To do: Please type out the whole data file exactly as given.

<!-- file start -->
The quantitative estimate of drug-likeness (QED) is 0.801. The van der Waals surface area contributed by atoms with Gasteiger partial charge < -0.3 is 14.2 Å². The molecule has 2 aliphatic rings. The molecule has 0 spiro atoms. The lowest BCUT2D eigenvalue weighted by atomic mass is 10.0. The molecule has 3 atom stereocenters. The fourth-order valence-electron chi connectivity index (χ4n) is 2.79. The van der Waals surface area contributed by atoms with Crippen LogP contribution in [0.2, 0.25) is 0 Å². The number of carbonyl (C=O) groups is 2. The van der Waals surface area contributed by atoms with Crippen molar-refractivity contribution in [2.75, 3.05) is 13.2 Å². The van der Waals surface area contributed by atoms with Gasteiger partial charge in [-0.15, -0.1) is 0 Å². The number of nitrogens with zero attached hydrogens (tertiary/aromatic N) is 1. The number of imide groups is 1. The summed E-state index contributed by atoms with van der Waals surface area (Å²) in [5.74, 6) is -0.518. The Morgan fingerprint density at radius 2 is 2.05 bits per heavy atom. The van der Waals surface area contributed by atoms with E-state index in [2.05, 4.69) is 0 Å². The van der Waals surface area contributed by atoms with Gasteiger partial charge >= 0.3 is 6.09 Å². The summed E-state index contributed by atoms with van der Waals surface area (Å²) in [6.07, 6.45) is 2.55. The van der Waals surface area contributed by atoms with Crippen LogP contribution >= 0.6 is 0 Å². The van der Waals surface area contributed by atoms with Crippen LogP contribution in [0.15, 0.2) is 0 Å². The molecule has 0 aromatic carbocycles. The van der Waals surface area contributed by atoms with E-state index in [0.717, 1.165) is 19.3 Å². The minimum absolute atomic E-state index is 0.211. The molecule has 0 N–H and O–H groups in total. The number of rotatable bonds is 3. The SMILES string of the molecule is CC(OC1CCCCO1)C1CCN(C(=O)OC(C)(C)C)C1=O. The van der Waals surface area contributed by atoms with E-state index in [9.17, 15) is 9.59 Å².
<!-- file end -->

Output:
The quantitative estimate of drug-likeness (QED) is 0.801. The van der Waals surface area contributed by atoms with Gasteiger partial charge < -0.3 is 14.2 Å². The molecule has 2 aliphatic rings. The molecule has 0 spiro atoms. The lowest BCUT2D eigenvalue weighted by atomic mass is 10.0. The molecule has 3 atom stereocenters. The fourth-order valence-electron chi connectivity index (χ4n) is 2.79. The van der Waals surface area contributed by atoms with Crippen LogP contribution in [0.2, 0.25) is 0 Å². The number of carbonyl (C=O) groups is 2. The van der Waals surface area contributed by atoms with Crippen molar-refractivity contribution in [2.75, 3.05) is 13.2 Å². The van der Waals surface area contributed by atoms with Gasteiger partial charge in [-0.15, -0.1) is 0 Å². The number of nitrogens with zero attached hydrogens (tertiary/aromatic N) is 1. The number of imide groups is 1. The summed E-state index contributed by atoms with van der Waals surface area (Å²) in [5.74, 6) is -0.518. The Morgan fingerprint density at radius 2 is 2.05 bits per heavy atom. The van der Waals surface area contributed by atoms with E-state index in [2.05, 4.69) is 0 Å². The van der Waals surface area contributed by atoms with Gasteiger partial charge >= 0.3 is 6.09 Å². The summed E-state index contributed by atoms with van der Waals surface area (Å²) in [6.07, 6.45) is 2.55. The van der Waals surface area contributed by atoms with Crippen LogP contribution >= 0.6 is 0 Å². The van der Waals surface area contributed by atoms with Crippen LogP contribution in [0.15, 0.2) is 0 Å². The molecule has 0 aromatic carbocycles. The van der Waals surface area contributed by atoms with E-state index in [0.717, 1.165) is 19.3 Å². The minimum absolute atomic E-state index is 0.211. The molecule has 0 N–H and O–H groups in total. The number of rotatable bonds is 3. The SMILES string of the molecule is CC(OC1CCCCO1)C1CCN(C(=O)OC(C)(C)C)C1=O. The van der Waals surface area contributed by atoms with E-state index in [9.17, 15) is 9.59 Å².